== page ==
Friday, 27 September 2013

What would a MOOC be like if the BBC made one?

This post is completely of the cuff. I haven't had a search around on this one, its just something that's been buzzing around in my head.
I've been taking a few MOOCs recently, lets face it who hasn't dipped there toes in to get a feel of the experience. Out this comes many questions, but one is about old media an new media, old broadcasting and new social engagement with media. It's not escaped anyone's attention the phenomena of tweeting while watching TV. It's Newsnight on BBC being a typical example. This is a new mass social experience of media and interaction. Lets not focus on the detail of the quality of that experience, because it is a live programme, the reaction to it on social media from the viewers has to be instant, which can make it difficult to sustain concentration and analyse at any great level. Old media and broadcasting is not in conflict with this audiences desires to interact, but it's far from perfect.
What would be better, is debate and discussion happened over a longer period, and the various streams of information were less distributed over different platforms and discussion spaces.

Now there are many design faults within the MOOC platforms yet to be solved, but the experience of listening and reacting to content is far slower and more contained that the example above. What would a MOOC be live if the BBC made one

1. Content would be far more creative. Like it or not, unis are not great at producing sophisticated content, the visuals are a little stayed, the joke awful, the budgets just a little too small. 
2. It would super inflate the interest in the general public of engaging in this kind of educational experience as MOOCs my provide. It's still a niche market, by the BBC have always had a remit to educate.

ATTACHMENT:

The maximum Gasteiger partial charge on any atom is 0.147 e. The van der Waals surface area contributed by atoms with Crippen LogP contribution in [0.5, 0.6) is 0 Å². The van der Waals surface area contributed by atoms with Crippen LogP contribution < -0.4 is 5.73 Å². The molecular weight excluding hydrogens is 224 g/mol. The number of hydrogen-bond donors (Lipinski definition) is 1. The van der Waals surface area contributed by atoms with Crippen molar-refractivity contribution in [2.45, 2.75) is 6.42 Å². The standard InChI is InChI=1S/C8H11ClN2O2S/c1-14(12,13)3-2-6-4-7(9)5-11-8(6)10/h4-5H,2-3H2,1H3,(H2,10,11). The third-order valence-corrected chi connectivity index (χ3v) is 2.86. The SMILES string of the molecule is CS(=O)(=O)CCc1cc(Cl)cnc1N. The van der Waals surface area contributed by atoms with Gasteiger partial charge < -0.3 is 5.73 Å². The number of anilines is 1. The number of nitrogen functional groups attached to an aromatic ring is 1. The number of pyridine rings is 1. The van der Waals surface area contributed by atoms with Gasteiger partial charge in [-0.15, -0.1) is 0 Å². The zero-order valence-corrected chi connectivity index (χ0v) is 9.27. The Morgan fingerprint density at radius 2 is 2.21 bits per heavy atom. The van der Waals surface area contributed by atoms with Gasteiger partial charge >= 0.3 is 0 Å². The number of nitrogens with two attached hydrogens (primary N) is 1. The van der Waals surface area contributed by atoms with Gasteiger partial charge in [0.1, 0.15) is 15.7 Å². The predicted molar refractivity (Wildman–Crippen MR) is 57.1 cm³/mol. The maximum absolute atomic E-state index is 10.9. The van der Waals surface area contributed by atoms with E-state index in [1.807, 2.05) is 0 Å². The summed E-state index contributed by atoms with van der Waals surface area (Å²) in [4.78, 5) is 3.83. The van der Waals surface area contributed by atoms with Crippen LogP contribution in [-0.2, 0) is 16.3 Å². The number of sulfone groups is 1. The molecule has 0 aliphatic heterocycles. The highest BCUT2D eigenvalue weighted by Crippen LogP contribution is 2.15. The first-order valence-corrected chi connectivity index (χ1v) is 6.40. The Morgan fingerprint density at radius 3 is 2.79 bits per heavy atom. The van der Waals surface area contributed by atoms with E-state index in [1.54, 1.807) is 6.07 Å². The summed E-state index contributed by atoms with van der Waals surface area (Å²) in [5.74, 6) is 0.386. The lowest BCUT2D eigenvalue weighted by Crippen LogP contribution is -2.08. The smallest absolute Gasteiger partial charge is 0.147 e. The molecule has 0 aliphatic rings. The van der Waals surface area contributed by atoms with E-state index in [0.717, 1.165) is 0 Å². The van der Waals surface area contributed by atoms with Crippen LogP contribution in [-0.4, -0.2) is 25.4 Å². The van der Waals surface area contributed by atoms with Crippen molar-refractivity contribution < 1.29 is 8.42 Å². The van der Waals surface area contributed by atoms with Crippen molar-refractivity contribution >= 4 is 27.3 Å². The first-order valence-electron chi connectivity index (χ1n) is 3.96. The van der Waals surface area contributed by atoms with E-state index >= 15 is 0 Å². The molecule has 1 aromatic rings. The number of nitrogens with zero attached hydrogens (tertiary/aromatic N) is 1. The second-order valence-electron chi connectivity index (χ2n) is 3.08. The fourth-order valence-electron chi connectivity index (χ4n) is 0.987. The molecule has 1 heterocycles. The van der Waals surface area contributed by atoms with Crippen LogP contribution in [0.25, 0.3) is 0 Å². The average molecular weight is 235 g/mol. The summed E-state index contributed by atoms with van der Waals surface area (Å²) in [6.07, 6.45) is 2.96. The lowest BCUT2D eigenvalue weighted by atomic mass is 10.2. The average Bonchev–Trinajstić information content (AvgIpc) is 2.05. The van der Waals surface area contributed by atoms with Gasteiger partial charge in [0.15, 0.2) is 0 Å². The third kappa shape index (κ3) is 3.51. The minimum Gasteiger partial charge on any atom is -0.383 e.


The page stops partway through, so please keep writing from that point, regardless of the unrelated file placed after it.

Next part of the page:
3. The chosen topic would be overwhelmingly populist, and disregard the academic approach to knowledge and fields of study
4. There would be a few errors in there, the BBC are getting better, but the academic rigour would just not be there
5. It wouldn't happen because of there fears of control over the discussion spaces, public broadcasting has distanced itself over the years from social media, particularly ones that encourage debate. A fall out this would mean, more quiz elements than discussion and losing the whole meaning of the process.
6. Certification. There is no university of the BBC, so would anyone else step in to offer a badge of the area being studied. Open Uni would be ideal, and I'm sure somewhere the discussions have gone on.
7. Licencing, open content is still very difficult for companies particularly the BBC to adapt to

Never the less it's an interesting idea. The gap between old and new media is growing, leaving most large media corporations desperately exploring ways to reconnect with some audiences.
But if we turn this on its head, if all a MOOC is, is a space for collective learning and a badge to follow, are there not other spaces where this is already happening. Is the MOOC just offering a poorer experience to the wider social Internet?

If it did happen, what would be the first subject, I'm thinking cake baking, how about you?

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